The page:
Not exactly about books, but innovation and creativity are what makes the book world (and many other worlds) worth following.
From Science Alert:
The rate of ground-breaking scientific discoveries and technological innovation is slowing down despite an ever-growing amount of knowledge, according to an analysis released Wednesday of millions of research papers and patents.
While previous research has shown downturns in individual disciplines, the study is the first that “emphatically, convincingly documents this decline of disruptiveness across all major fields of science and technology,” lead author Michael Park told AFP.
Park, a doctoral student at the University of Minnesota’s Carlson School of Management, called disruptive discoveries those that “break away from existing ideas” and “push the whole scientific field into new territory.”
The researchers gave a “disruptiveness score” to 45 million scientific papers dating from 1945 to 2010, and to 3.9 million US-based patents from 1976 to 2010.
From the start of those time ranges, research papers and patents have been increasingly likely to consolidate or build upon previous knowledge, according to results published in the journal Nature.
The ranking was based on how the papers were cited in other studies five years
after publication, assuming that the more disruptive the research was, the less its predecessors would be cited.
The biggest decrease in disruptive research came in physical sciences such as physics and chemistry.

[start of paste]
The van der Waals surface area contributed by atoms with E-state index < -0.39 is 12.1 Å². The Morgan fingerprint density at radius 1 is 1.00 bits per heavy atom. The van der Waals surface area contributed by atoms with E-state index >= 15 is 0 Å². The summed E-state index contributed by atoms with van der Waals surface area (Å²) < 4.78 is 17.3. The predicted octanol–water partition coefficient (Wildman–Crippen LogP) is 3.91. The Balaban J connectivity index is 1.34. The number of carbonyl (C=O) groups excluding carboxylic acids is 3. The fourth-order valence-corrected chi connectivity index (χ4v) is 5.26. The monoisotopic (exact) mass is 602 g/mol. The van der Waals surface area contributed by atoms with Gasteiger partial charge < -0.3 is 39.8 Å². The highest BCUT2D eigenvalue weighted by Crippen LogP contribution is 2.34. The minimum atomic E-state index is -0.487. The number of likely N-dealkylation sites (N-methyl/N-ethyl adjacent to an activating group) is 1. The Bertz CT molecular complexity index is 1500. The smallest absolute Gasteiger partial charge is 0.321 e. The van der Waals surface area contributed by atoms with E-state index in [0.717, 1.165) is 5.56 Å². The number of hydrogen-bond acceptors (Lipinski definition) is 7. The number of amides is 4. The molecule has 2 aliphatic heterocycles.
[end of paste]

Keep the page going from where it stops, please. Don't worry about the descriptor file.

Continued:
“The nature of research is shifting” as incremental innovations become more common, senior study author Russell Funk said.
Burden of knowledge
One theory for the decline is that all the “low-hanging fruit” of science has already been plucked.
If that were the case, disruptiveness in various scientific fields would have fallen at different speeds, Park said.
But instead “the declines are pretty consistent in their speeds and timing across all major fields,” Park said, indicating that the low-hanging fruit theory is not likely to be the culprit.
Instead, the researchers pointed to what has been dubbed “the burden of research,” which suggests there is now so much that scientists must learn to master a particular field they have little time left to push boundaries.
Link to the rest at Science Alert
The question in the OP is one of the few about which PG doesn’t have an opinion.
That said, PG hasn’t noticed any lack of innovation in the various categories of knowledge to which he pays attention.
1 thought on “Innovation in Science Is on The Decline And We’re Not Sure Why”
Not every innovation gets documented in a scientific paper or a patent.
This is particularly true in corporate R&D and startups where IP brings competitive advantage$$$$.
I would sooner suspect the methodology.
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